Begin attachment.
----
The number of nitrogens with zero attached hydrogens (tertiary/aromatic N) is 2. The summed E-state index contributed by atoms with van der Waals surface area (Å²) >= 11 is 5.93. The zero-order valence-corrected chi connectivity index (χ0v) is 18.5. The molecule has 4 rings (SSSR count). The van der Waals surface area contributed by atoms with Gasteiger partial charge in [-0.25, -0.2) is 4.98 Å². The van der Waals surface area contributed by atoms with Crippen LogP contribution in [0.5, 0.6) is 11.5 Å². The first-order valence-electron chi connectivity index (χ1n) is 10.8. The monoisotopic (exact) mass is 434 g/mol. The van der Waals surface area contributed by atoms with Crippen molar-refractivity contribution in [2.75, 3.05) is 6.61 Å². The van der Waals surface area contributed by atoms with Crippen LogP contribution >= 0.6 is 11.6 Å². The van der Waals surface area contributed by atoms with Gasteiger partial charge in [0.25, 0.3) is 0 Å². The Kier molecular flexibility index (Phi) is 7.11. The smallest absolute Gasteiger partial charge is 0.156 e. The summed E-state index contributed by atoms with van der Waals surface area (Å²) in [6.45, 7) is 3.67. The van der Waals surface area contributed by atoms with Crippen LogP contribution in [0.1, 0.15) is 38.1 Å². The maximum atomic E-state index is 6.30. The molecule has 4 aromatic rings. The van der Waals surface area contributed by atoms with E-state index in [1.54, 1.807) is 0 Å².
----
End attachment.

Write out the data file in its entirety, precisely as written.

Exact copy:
The number of nitrogens with zero attached hydrogens (tertiary/aromatic N) is 2. The summed E-state index contributed by atoms with van der Waals surface area (Å²) >= 11 is 5.93. The zero-order valence-corrected chi connectivity index (χ0v) is 18.5. The molecule has 4 rings (SSSR count). The van der Waals surface area contributed by atoms with Gasteiger partial charge in [-0.25, -0.2) is 4.98 Å². The van der Waals surface area contributed by atoms with Crippen LogP contribution in [0.5, 0.6) is 11.5 Å². The first-order valence-electron chi connectivity index (χ1n) is 10.8. The monoisotopic (exact) mass is 434 g/mol. The van der Waals surface area contributed by atoms with Crippen molar-refractivity contribution in [2.75, 3.05) is 6.61 Å². The van der Waals surface area contributed by atoms with Crippen LogP contribution >= 0.6 is 11.6 Å². The van der Waals surface area contributed by atoms with Gasteiger partial charge in [0.25, 0.3) is 0 Å². The Kier molecular flexibility index (Phi) is 7.11. The smallest absolute Gasteiger partial charge is 0.156 e. The summed E-state index contributed by atoms with van der Waals surface area (Å²) in [6.45, 7) is 3.67. The van der Waals surface area contributed by atoms with Crippen LogP contribution in [0.1, 0.15) is 38.1 Å². The maximum atomic E-state index is 6.30. The molecule has 4 aromatic rings. The van der Waals surface area contributed by atoms with E-state index in [1.54, 1.807) is 0 Å².